Time Alignment in Car Audio

You may be wondering, what the hell is time alignment and why do I need it?

Time alignment is freaking awesome.  Basically, when you’re sitting in your car, typically the left speaker is going to hit your ears first.  Then the next closest speaker, like the rear driver’s side.  Next is usually the front passenger speaker and last is probably the passenger side rear speaker.  You might not have realized it up until this point, but the slight delay in when the sound waves actually reach your ears greatly effects your sound stage and your overall listening experience.

Digital time alignment is freaking awesome.  This is why you need it.

Digital time alignment is freaking awesome. This is why you need it.

Digital time alignment allows you to digitally delay the closest speakers so that every speaker reaches your ears at the same time. It’s awesome.  When set up properly, you can sit in the driver’s seat, close your eyes (not while driving) and you will NOT be able to pinpoint where the music is coming from.  It will envelop and surround you creating a truly sublime listening experience.

2 comments for “Time Alignment in Car Audio

  1. Dr Dar
    September 18, 2015 at 1:45 am

    Hii Annie…i been following ur guidance and reading almost every article of urs…i am stuck to one point thts time alignment..i really need ur help to fix up dis issue..i am using pioneer AVH 8690BT.
    1.What to do with sub while performing ta, i mean on or off
    2.what is the relation between TA and Speaker level which is from -24db to +24 db..
    3.How to deal with speaker level becoz aftr time alignment speaker level also changes
    4.Really i have gone mad about TA and Speaker level..

    • October 9, 2015 at 8:37 pm

      Hi Dr Dar – yes time alignment is the kind of thing that can drive you mad and you can spend HOURS perfecting it. You know every head unit manufacturer calculates it slightly differently. Some tell you to measure from where you sit to the speakers and plug that number in – others have you measure the difference and delay the closest speakers by the difference from the speaker that is furthest away.

      Even when “properly set” time alignment can do funny things with the phase. Speaker level is simply like individual gain adjustments for each channel. Kind of like subwoofer level adjustment, but for each speaker individually. So if even with time alignment properly set, you still find that front left speaker is more noticable in output compared to the front right, you can fine tune and reduce the level slightly so it’s more blended with the front right.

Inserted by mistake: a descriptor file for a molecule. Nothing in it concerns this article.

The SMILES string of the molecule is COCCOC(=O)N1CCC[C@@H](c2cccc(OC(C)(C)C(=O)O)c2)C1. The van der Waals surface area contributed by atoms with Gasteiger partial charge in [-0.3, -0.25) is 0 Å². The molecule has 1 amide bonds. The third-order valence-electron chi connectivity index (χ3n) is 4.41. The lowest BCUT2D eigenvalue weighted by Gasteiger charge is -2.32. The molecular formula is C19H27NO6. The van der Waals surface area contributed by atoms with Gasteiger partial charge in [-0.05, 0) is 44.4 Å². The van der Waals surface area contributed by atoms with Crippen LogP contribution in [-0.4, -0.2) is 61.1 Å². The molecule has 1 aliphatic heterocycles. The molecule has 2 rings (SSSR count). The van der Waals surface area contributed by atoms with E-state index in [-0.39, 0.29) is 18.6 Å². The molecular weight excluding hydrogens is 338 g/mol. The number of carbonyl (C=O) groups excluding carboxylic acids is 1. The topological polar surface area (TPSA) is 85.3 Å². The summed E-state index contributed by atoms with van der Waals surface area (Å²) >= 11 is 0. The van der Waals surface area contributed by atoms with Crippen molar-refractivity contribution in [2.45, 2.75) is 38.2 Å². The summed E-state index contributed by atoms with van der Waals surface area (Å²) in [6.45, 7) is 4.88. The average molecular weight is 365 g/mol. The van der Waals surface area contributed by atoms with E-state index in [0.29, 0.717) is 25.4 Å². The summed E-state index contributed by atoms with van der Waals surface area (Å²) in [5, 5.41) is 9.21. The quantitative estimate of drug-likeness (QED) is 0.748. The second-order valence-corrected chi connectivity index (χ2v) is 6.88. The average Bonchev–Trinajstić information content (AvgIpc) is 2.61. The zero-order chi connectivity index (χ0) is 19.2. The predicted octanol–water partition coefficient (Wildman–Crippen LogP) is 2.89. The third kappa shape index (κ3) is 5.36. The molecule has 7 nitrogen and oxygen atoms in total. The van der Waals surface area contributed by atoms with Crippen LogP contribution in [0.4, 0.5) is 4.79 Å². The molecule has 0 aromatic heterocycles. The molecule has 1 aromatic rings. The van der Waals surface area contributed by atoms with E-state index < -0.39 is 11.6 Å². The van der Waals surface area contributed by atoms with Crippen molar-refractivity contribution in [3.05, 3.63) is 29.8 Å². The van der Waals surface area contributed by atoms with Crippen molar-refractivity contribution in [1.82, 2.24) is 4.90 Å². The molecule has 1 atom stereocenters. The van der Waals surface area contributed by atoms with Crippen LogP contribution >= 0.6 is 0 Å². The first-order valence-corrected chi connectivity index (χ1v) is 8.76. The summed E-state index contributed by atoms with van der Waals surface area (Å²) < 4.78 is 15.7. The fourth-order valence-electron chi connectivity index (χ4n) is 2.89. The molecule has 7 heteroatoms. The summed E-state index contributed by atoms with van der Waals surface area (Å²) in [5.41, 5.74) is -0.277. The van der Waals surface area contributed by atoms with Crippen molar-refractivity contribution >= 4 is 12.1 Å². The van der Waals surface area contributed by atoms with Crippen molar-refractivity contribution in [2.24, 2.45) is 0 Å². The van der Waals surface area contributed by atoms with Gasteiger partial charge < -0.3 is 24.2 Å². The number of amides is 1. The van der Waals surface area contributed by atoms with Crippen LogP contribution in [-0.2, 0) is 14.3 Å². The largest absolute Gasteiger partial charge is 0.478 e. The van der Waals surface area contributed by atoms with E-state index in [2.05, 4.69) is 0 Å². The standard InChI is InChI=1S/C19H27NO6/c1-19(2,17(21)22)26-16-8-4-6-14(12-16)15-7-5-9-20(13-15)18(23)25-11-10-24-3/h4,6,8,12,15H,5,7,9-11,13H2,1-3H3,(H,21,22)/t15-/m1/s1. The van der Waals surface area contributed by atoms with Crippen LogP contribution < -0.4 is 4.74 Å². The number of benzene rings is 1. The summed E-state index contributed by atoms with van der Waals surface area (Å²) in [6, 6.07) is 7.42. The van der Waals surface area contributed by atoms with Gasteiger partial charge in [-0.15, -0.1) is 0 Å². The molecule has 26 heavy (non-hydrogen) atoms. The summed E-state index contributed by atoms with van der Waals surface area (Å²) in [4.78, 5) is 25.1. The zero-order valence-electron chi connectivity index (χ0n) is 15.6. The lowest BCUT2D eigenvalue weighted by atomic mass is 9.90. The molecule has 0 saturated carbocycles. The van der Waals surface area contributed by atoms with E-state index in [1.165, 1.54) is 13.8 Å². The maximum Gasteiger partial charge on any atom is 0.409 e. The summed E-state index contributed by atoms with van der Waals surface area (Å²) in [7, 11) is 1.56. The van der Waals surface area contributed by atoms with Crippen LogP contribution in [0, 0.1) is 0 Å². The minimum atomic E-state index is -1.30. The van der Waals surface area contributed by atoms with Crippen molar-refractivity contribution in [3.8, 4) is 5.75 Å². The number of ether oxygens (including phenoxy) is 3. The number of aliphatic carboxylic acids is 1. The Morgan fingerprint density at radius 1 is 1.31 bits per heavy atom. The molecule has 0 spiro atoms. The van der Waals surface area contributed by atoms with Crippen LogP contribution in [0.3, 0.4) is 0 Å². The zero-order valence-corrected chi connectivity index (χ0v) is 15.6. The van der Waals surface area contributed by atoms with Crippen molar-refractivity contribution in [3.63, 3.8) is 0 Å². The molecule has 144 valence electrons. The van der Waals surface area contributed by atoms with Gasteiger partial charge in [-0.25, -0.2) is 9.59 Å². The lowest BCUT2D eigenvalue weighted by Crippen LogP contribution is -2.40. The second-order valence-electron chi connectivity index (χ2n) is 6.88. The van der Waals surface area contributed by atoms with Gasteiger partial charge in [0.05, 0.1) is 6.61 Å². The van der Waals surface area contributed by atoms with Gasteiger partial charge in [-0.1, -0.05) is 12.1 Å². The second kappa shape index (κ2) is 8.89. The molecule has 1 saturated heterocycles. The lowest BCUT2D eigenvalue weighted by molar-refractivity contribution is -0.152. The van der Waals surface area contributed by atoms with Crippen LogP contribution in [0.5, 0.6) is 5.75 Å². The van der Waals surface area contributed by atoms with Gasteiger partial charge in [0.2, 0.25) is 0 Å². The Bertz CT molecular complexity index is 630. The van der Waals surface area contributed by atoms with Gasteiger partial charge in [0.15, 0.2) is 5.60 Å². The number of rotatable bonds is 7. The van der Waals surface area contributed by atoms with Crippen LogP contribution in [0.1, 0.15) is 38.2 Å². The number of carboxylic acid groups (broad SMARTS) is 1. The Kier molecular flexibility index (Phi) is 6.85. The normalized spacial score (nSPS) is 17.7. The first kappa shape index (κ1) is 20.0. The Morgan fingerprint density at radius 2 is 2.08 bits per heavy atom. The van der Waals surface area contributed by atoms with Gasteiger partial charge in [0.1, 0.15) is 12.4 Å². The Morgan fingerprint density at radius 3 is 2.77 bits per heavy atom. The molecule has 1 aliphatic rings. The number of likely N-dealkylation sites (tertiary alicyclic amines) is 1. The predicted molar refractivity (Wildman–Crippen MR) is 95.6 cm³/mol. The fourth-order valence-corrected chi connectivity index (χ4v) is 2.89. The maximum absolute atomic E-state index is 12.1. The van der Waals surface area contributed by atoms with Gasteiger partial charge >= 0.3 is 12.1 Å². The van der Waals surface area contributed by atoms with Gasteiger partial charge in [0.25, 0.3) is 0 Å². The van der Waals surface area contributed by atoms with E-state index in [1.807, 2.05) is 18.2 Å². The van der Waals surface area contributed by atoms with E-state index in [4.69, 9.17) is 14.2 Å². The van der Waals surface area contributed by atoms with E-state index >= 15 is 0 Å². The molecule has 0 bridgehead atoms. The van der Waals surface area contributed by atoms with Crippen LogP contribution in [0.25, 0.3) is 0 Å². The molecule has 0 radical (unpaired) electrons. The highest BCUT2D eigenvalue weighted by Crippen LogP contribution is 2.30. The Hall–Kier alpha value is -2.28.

I don’t have a head unit in front of me to try this on, but the manual seems to state that if you change the listening position, (“off”, “front left”, “front”, “all”), the output settings of all the speakers will change in conjunction with the setting. So if you’re trying to do manual time correction, maybe set this to “off” then try doing the manual time correction?

      If it’s driving you mad and you can’t get it exactly right, here is the approach I recommend. I usually do this by ear and find it works better this way. Fade to the front so only the front speakers and sub are playing. I would leave TA on for the sub, we want to time correct that too. FYI Pioneer’s time alignment is based on plugging in the distance from your head to each speaker. It’s helpful to play a track with strong vocals that also has a good bass line/drum line – usually woman vocals are easy to focus on.

      So with front and sub playing, begin focusing on the strong vocals and start delaying that front left speaker until you begin to hear the woman’s voice shift dead center in front of you. Once you get that centered in front of you, begin adjusting the sub until you start to hear and feel it up front. This is one of the reasons I prefer to do a front sound stage. If you can get this correct you will not miss rear fill. If you desire rear fill, you should probably really measure the distance so you have a good idea of where they should be, but still tweak it based on sound once you have the front and sub perfected. I’ve always found it sounds better when done by ear like this. I hope that was helpful.

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